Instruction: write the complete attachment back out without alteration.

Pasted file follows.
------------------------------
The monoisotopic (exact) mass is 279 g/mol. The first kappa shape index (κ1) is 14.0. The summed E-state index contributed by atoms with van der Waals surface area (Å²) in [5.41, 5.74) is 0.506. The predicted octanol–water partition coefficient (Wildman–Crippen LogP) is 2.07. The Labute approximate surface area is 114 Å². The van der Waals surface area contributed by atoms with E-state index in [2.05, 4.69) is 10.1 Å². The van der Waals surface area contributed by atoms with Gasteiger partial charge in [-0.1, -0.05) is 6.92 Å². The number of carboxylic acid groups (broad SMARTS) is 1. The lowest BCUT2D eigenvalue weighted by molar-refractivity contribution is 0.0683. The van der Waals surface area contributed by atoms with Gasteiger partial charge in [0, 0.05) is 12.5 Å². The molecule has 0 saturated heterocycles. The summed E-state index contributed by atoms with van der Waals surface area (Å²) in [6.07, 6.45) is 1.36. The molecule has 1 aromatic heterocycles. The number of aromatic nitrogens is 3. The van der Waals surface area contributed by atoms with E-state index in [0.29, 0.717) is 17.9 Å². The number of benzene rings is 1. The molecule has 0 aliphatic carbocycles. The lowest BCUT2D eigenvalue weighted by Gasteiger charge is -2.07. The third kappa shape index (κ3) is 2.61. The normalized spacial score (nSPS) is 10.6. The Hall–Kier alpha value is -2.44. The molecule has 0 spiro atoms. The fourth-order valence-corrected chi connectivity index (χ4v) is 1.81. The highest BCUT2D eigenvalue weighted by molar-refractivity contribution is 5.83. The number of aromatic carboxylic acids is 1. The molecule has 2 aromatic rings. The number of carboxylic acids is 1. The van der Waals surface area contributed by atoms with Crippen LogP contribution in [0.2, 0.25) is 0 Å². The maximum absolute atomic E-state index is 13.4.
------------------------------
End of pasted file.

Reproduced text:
The monoisotopic (exact) mass is 279 g/mol. The first kappa shape index (κ1) is 14.0. The summed E-state index contributed by atoms with van der Waals surface area (Å²) in [5.41, 5.74) is 0.506. The predicted octanol–water partition coefficient (Wildman–Crippen LogP) is 2.07. The Labute approximate surface area is 114 Å². The van der Waals surface area contributed by atoms with E-state index in [2.05, 4.69) is 10.1 Å². The van der Waals surface area contributed by atoms with Gasteiger partial charge in [-0.1, -0.05) is 6.92 Å². The number of carboxylic acid groups (broad SMARTS) is 1. The lowest BCUT2D eigenvalue weighted by molar-refractivity contribution is 0.0683. The van der Waals surface area contributed by atoms with Gasteiger partial charge in [0, 0.05) is 12.5 Å². The molecule has 0 saturated heterocycles. The summed E-state index contributed by atoms with van der Waals surface area (Å²) in [6.07, 6.45) is 1.36. The molecule has 1 aromatic heterocycles. The number of aromatic nitrogens is 3. The van der Waals surface area contributed by atoms with E-state index in [0.29, 0.717) is 17.9 Å². The number of benzene rings is 1. The molecule has 0 aliphatic carbocycles. The lowest BCUT2D eigenvalue weighted by Gasteiger charge is -2.07. The third kappa shape index (κ3) is 2.61. The normalized spacial score (nSPS) is 10.6. The Hall–Kier alpha value is -2.44. The molecule has 0 spiro atoms. The fourth-order valence-corrected chi connectivity index (χ4v) is 1.81. The highest BCUT2D eigenvalue weighted by molar-refractivity contribution is 5.83. The number of aromatic carboxylic acids is 1. The molecule has 2 aromatic rings. The number of carboxylic acids is 1. The van der Waals surface area contributed by atoms with Crippen LogP contribution in [0.2, 0.25) is 0 Å². The maximum absolute atomic E-state index is 13.4.